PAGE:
Lots to consider but if you can handle the major income reduction in the medium term the rest won’t really be an issue.
 

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I think one of the things you are going to need to be prepared for is that the environment is going to be less white collar and more blue collar in the electrical field vs. in I.T.. People are going to seem to be less professional. One of the electrical apprentices I work with is in his 40s, but doesn't have any maturity. The slightest thing going wrong makes him lose his cool and start yelling at people and making mild threats of bodily harm. If he did that in the I.T. world or in an office environment, he'd have been fired so fast it would make his head spin. You can tell this guy has no military background because he has absolutely no bearing. Wears his emotions on his sleeve, always losing his temper, etc etc....
 

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Businesses are looking for industrial electrical, instrumentation and control tech's. You already have the back ground required to make 70k with in the first year.

The down side is that a journeyman's card is not required but some company's will pay for you to get one.
 

· Chief Flunky
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Going down the controls side if you know basic algorithms, Boolean logic, Mealy-Moore, that sort of thing, you’re a shoe in for PLC work. The biggest hurdle is learning the “operating system” and the language(s). I started out with basic electrical skills and not much else and solid programming skills. My first call in the mid 1990s for help programming took me a few hours to figure out the language since I’d never seen it before. Once I got it, it was easy.

Two things about controls. There is no “controls degree”. At least not any worth anything. I had controls classes in engineering but they helped very little. Everyone in the controls business more or less falls into it from somewhere else. Some are electricians and others who somehow just naturally “get it”. Others are engineers or IT people that fall into it. Nobody starts out in it. One of the big advantages is you advance to top pay faster since it suits your existing experience and in this area most people doing it don’t have or need electrical licenses. Typically somebody else (lower pay) runs conduit, tray, and wiring. You are building or supplying panels and drawings or doing terminations. There is a lot more engineering. Typical controls companies are say 1 engineer to 1 or 2 builders where a larger electrical shop may have 1 engineer for every dozen electricians if they have one. Most state laws try to make engineers and electricians separate companies (design-build is a violation of NCEES ethics rules) but in controls it’s all blended together.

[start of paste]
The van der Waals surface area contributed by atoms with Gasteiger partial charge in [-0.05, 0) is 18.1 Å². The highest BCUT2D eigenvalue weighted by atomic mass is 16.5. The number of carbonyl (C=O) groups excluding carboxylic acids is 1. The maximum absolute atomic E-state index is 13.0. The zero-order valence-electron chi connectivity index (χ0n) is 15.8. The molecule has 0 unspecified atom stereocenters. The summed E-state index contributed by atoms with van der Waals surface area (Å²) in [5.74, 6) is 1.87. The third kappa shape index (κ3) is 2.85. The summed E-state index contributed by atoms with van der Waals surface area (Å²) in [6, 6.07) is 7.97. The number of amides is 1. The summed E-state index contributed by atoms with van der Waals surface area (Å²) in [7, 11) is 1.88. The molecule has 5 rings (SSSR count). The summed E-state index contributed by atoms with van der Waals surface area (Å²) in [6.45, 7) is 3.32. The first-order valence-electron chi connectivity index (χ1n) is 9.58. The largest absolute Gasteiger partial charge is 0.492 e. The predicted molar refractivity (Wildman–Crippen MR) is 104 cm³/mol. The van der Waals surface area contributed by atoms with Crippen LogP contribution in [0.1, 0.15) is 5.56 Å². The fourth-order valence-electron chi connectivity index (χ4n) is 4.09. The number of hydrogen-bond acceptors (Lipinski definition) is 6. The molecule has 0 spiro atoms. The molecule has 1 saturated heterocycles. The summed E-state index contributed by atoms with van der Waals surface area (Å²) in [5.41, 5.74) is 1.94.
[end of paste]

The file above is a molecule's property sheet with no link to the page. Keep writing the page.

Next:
Second I will say is that if you get into controls, you will be astounded as you get deeper into it how many clueless idiots there are in it. If you have any understanding of programming including planning, basic algorithms, Boolean reduction, that sort of thing you can light the world on fire. Most PLC programmers write spaghetti code. It’s so awful it takes a while just to figure out what they are doing,. The reason is simple...a lot of controls guys never had any programming training other than “this is a normally open contact symbol”. They have no idea of what state machines, transition vs level logic, feed forward-backward, and communication states are all about. Without programming theory and methods they use whatever seems to work. Typically they debug by just adding extra timers, interlocks, and set/reset logic until things seem to be working without ever deleting or fixing the original broken code. Programs tend to be 75% dead code. So the code is fragile, slow, and hard to debug. With an IT background as long as you don’t fall into the trap of writing things in say structured text (Pascal) you’ll be fine. Half the time if I rewrite something it’s about 10-25% of the original size and runs 5-10 times faster with a lot fewer bugs and issues.